Coping with Chronic Illness: Your Life Is Not Over.

There are many people who suffer chronic disease. My daughter is one. My very special daughter is one. This blog that I am reblogging, will, I hope, be a source of some comfort to those in this world. If you are reading this reblog, and know someone who has a chronic disease, please have them read this inspiring article.

A rainbow at night

I received a message asking for advice from a person who was new to chronic illness, having just found out they had late stage Lyme disease. In construing a reply, I came up with a bunch of things I wished someone had told me. For a good book to accompany you on this road, I once again recommend How To Be Sick.

The first thing I believe most people want to know when they get sick, is that their life isn’t over. You’re scared, and you think your life cannot continue unless it continues on the path you were already on before the illness arrived. I offer you my compassion.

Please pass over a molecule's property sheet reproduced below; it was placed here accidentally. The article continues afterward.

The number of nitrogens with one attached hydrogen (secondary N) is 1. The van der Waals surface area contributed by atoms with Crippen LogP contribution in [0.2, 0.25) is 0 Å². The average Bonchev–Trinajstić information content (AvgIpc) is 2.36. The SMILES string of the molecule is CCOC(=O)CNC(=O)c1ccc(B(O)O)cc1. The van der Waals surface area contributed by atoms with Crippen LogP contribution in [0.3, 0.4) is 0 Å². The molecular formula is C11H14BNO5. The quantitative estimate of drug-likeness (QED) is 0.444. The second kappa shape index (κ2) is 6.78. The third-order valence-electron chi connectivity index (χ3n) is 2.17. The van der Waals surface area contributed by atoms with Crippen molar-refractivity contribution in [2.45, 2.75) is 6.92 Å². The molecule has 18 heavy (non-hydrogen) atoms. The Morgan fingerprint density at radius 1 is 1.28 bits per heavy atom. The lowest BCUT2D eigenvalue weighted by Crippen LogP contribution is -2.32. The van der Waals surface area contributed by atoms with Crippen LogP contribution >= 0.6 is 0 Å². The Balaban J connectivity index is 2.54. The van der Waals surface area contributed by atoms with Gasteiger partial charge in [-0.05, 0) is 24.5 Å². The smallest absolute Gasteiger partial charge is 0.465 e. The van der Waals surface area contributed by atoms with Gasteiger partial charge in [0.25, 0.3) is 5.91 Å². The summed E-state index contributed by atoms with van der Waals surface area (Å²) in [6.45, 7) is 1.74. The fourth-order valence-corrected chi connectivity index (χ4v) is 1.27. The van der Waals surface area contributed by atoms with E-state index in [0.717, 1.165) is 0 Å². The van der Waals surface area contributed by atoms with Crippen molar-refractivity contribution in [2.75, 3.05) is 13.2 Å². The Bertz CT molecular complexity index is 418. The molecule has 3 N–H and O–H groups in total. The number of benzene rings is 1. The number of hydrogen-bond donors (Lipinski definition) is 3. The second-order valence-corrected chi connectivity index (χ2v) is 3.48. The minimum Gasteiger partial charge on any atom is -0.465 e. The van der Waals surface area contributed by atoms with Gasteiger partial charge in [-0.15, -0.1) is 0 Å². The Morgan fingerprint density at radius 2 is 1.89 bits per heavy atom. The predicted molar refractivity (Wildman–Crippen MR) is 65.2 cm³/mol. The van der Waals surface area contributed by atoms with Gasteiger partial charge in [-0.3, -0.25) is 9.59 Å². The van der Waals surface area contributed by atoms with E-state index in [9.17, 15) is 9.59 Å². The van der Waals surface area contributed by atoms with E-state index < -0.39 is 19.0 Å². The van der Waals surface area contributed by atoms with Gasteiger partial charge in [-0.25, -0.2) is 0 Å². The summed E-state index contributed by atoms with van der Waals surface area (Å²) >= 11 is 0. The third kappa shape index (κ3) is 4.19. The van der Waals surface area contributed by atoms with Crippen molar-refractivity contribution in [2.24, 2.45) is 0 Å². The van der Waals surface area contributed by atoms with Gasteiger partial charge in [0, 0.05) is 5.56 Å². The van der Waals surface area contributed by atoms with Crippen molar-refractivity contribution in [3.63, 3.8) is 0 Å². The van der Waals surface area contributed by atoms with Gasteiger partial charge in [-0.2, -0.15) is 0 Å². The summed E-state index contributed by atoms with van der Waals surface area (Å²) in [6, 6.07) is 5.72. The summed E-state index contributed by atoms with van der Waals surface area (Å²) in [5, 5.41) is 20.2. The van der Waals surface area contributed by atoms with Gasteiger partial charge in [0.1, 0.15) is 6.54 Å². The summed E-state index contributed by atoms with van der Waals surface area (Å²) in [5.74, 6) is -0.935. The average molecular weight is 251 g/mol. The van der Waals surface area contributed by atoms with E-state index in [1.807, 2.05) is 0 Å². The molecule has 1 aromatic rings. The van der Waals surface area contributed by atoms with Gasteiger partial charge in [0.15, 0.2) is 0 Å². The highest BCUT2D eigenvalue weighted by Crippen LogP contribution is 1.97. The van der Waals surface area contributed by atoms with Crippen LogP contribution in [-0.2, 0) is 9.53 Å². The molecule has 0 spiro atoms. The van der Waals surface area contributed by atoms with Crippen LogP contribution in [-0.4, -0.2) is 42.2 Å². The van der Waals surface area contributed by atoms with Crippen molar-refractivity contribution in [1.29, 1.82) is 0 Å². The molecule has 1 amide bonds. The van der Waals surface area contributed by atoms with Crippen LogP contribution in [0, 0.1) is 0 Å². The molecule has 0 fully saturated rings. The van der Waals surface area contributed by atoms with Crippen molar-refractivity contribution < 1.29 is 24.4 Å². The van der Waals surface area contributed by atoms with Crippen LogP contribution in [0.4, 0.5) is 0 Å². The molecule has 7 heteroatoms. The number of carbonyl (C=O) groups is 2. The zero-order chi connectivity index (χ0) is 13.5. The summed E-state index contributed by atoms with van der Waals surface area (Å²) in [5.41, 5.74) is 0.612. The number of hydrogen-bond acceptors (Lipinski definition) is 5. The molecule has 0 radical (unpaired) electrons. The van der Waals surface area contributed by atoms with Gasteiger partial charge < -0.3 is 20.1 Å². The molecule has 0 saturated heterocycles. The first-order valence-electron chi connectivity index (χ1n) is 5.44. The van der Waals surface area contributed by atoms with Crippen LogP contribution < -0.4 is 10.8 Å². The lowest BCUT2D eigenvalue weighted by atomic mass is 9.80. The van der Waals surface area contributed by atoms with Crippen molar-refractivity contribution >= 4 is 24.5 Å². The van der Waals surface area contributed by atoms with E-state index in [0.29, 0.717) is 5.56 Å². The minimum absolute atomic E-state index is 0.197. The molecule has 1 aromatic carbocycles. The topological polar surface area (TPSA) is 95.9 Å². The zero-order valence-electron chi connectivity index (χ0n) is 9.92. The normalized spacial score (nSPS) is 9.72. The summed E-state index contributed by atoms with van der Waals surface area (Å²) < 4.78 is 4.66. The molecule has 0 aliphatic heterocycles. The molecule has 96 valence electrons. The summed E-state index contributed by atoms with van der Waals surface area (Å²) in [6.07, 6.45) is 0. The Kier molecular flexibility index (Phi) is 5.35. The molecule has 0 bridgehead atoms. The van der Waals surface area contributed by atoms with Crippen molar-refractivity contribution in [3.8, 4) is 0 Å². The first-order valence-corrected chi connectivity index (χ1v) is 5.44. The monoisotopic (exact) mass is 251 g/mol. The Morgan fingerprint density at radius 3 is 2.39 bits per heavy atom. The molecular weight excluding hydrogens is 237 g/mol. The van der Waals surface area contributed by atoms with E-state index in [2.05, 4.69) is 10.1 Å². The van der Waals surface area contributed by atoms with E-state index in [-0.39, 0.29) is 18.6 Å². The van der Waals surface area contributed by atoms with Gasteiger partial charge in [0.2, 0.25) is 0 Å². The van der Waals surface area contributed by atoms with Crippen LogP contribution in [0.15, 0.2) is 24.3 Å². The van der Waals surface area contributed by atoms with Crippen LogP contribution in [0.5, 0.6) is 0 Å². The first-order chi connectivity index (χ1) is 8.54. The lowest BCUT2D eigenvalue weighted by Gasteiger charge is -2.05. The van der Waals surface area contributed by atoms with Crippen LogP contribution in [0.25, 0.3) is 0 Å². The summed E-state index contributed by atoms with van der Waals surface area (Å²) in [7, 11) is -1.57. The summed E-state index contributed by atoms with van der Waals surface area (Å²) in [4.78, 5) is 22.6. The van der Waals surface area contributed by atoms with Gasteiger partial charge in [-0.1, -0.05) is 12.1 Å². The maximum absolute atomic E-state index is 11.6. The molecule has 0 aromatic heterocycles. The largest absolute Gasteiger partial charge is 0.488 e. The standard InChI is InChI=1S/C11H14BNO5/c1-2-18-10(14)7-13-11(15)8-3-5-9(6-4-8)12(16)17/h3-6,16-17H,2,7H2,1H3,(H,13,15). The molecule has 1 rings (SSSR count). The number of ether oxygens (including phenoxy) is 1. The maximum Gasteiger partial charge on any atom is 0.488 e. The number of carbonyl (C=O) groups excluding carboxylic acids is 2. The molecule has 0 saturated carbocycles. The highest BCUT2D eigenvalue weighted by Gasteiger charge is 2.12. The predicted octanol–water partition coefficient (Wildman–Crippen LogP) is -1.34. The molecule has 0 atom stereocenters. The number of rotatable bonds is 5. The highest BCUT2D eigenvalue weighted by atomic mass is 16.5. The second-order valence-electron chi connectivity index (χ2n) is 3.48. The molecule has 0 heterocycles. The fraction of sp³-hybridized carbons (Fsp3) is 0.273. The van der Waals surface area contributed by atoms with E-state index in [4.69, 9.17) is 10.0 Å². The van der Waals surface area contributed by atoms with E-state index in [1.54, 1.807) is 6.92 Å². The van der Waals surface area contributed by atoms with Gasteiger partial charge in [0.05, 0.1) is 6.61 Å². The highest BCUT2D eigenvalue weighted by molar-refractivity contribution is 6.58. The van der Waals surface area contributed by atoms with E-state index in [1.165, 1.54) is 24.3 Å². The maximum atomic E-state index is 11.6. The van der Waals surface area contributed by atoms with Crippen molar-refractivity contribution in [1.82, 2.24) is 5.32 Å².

Things ARE going to change, but I assure you, your life isn’t over. I ask you to consider that it never even paused at all. Your plans might have changed, but life is still happening, which I’m sure is…

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5 responses to “Coping with Chronic Illness: Your Life Is Not Over.

  1. Oh, your comment has touched my heart so much! I’m truly blessed by your encouraging words, and I sincerely thank you for them and for wanting to share my post. You’ve made my night, and the energy in writing it worthwhile. Thank you so much.


    • You are so welcome, Kit. We all need encouragement, and especially those who suffer as the chronically ill do. If they are suffering, we as parents and close family and friends, are also suffering along with the patients. Crying on the inside, smiling on the outside. What else can we do? Encouragement and acceptance is what we need to do. Your blog is absolutely inspiring. Thank you so much.


  2. I see this a lot in my line of work. I work in the HIV field and the range of emotions people experience at first diagnosis is astounding. however, the comfort of knowing that life is not over is key. I heard a woman talk about she wasn’t dying of AIDS, she was living with it.


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